Scopely launches LevelUp platform, invites other developers to play in its sandbox
After nearly two years of ducking questions around its long term business plan, heavily funded social, mobile gaming company Scopely is making a major announcement this morning. The company has launched LevelUp, an invite only developer program available to independent gaming studios that wish to co-develop multiplayer projects alongside Scopely’s team, and leverage its platform for game distribution, marketing, and monetization.
The Los Angeles based startup has been extremely successful to date launching and nourishing its own titles. Along the way, the company founded by former Applied Semantics co-founder Eytan Elbaz, former MySpace development platform lead developer Ankur Bulsara, and longtime social gaming entrepreneur Walter Driver, has built its own multiplayer technology and proven adept at building gaming communities.
Scopely has published three Top-5 titles on the iOS App Store in the last year under its “Buddies” franchise. Scopely’s most recent hit title, Bubble Galaxy With Buddies, was the first title release through LevelUp, as a means of the “dogfooding,” or testing its own product. The game shot to the No. 1 free game on the iOS App store within its first five hours and was downloaded more than one million times in its first week. According to the company, the game has already seen the equivalent of 15 years of gameplay time since launching in late October.
Now outside developers have the opportunity to drink the magic Scopely elixir. Co-developed titles will not only benefit from the Zynga and Rovio-style in-network cross promotion to millions of existing players, but will also get access to all of Scopely’s Amazon Simple Queue Service (SQS)-based multiplayer technology and server-side infrastructure. Each title in the LevelUp platform will have its own revenue sharing model, negotiated at the outset based on the anticipated resources to be dedicated.
According to Driver, Scopely will be extremely exclusive with invites to participate in LevelUp. Those accepted will have to demonstrate the ability to make a world class game, but may have previously fallen short in the arenas of distribution and monetization. In this type of scenario, scopely is well positioned to help. The company looks to get involved in a project as early as possible, ideally from conception, and see it through to launch in partnership with its third-party developer partners.
Other companies, including Zynga and Chelingo, offer distribution services to outside developers. But in the majority of cases, these are simply one-size-fits-all arrangements based on a fixed number of impressions. In other words, they’re advertising sales. Also, under this model, the best developers get the same deal as the worst.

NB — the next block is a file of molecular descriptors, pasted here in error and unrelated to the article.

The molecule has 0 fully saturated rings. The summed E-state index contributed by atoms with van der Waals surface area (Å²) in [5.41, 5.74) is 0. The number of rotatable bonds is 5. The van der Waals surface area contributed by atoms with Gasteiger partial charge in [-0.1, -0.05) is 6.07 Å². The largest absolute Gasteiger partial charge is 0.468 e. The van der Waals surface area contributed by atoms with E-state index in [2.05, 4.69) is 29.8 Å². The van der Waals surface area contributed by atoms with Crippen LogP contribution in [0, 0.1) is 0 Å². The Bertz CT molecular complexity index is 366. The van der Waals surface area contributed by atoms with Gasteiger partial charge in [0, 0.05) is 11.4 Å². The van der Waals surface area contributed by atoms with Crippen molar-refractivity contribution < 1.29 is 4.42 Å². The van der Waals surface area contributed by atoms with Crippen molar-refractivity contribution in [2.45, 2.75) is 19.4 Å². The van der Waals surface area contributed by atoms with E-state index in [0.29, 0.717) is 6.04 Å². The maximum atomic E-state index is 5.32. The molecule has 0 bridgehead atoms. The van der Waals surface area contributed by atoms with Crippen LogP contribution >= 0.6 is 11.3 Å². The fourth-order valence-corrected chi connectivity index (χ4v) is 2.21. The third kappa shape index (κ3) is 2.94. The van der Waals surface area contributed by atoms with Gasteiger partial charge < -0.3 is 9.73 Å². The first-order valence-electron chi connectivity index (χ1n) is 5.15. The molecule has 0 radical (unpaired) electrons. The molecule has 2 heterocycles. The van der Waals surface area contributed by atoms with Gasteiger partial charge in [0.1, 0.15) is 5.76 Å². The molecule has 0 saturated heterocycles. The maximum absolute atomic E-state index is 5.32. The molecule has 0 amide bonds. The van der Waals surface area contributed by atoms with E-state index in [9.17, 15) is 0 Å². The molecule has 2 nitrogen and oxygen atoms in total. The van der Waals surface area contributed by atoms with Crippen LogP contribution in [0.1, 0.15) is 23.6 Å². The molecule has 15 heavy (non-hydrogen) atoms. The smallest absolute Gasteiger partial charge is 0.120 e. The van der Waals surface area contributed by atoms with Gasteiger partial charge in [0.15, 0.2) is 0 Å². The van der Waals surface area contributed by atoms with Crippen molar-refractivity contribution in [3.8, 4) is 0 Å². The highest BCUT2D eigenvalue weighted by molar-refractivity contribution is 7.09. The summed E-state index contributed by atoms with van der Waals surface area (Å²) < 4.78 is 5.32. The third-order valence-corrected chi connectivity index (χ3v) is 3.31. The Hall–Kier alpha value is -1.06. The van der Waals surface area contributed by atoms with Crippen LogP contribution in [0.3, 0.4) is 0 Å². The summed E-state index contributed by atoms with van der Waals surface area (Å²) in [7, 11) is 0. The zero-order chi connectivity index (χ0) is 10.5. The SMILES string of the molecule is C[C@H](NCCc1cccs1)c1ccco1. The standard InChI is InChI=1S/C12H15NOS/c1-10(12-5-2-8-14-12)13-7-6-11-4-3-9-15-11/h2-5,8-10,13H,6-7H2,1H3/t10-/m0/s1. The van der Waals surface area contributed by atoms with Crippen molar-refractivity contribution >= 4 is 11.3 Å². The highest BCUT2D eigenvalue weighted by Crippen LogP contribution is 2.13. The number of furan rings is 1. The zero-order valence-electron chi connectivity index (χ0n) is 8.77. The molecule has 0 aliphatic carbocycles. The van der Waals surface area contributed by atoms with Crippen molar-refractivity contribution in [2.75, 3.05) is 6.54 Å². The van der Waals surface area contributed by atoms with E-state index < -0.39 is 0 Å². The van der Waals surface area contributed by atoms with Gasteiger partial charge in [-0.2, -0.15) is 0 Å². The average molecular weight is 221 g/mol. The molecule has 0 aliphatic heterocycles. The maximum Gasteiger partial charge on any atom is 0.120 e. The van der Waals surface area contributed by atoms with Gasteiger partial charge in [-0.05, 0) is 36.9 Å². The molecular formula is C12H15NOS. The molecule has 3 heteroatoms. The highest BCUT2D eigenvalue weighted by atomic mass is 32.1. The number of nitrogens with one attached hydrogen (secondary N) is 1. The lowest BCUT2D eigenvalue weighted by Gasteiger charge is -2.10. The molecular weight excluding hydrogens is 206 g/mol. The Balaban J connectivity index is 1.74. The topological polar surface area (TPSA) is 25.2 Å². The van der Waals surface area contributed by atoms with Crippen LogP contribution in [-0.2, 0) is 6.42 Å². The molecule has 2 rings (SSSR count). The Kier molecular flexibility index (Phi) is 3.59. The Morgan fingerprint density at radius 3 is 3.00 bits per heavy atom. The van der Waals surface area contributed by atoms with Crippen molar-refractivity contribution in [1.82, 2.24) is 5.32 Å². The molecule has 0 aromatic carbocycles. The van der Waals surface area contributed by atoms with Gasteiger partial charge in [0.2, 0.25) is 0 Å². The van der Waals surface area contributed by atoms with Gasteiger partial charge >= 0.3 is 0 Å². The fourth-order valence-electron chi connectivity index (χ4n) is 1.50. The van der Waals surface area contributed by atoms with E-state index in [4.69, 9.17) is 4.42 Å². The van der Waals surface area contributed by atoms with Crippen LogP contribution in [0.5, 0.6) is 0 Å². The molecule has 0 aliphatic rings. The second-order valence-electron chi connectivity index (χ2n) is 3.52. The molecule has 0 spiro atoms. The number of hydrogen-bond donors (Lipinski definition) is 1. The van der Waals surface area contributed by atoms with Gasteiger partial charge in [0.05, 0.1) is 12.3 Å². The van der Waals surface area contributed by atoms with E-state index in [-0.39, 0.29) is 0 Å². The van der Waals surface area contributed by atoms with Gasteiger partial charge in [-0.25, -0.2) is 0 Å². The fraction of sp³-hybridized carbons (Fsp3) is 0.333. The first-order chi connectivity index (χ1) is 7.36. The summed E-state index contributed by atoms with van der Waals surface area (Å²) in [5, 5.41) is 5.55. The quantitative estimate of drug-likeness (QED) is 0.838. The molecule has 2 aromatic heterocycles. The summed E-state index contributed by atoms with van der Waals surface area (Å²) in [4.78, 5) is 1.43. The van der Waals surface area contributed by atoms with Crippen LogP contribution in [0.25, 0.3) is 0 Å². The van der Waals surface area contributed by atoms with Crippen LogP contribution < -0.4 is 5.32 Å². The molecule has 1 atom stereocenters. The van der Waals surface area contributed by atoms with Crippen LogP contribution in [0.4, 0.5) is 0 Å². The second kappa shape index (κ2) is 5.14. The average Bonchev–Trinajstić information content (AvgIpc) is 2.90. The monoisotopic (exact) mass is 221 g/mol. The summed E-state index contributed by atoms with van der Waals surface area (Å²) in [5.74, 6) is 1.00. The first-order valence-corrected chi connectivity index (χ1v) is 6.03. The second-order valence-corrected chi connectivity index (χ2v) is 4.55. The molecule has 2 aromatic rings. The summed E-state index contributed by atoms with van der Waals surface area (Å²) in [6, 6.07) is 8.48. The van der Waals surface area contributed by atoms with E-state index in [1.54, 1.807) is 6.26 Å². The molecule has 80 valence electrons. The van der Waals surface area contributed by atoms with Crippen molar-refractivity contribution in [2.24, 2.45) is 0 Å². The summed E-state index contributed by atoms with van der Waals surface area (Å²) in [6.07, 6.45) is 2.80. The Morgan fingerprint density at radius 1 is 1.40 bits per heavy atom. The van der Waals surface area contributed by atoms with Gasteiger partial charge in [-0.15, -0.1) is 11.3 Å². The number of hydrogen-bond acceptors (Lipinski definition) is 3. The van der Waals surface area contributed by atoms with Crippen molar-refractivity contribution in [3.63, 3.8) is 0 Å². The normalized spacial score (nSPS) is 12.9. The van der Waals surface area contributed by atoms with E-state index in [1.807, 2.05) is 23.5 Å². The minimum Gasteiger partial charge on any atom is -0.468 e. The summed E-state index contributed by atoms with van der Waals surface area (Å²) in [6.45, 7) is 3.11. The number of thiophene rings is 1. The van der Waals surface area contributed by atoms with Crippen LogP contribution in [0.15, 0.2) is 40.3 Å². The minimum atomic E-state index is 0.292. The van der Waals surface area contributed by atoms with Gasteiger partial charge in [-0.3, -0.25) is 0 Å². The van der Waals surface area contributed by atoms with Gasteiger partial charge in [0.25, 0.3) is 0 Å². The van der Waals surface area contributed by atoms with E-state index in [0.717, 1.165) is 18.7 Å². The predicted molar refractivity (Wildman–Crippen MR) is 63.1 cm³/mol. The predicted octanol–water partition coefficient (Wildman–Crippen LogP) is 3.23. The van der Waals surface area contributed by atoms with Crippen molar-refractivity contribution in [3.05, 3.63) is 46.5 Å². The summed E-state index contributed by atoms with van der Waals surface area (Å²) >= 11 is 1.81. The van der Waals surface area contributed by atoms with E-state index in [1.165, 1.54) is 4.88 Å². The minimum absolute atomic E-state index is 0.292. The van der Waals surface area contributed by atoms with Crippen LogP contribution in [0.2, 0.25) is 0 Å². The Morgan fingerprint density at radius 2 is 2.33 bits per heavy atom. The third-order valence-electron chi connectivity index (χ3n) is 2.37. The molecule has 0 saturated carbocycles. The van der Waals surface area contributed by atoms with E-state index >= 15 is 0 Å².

In the case of Zynga specifically, the company offers little in the way of targeting, in one egregious case having even promoted a $6.99 sci-fi fantasy game in the free-to-play demographically different Words with Friends and Draw Something games. Also, by having segregated its user into unpaid players that it can serve ads to, and paid players that it cannot, Zynga has removed the most valuable segment of its audience from its cross-promotional ecosystem.
Scopely is hoping that its more hands-on and dynamic model will both be more appealing and be more effective than what’s already available in the market today. One question the company is still figuring out is its capacity for third-party projects. Driver says that his team can “work on several project in parallel,” but declined to put a specific number on it until mid-next year when LevelUp has been more widely stress tested.
Since raising $8.5 million in September, Scopely has grown its team to 38 people and has extended its streak of record user growth to 12 consecutive quarters. According to Driver, the company was attractive to investors despite a cooling games industry because it’s addressing the broad concerns that investors have with the sector. Additionally, the ability to build a network of content creators, rather than having to create all of its content internally, makes Scopely a more distributed bet.
There’s no question that Scopely can develop and distribute its own titles to mass success. What’s yet to be determined is if the company walk the tightrope of managing external partners to the same effect. Like the secrecy before it, Scopely’s ambition and the pedigre of its founders and investors make the company a compelling story. They would certainly seem to be skating to where the puck is headed in the gaming sector. Now it’s just a matter of if they can corral it when they get there.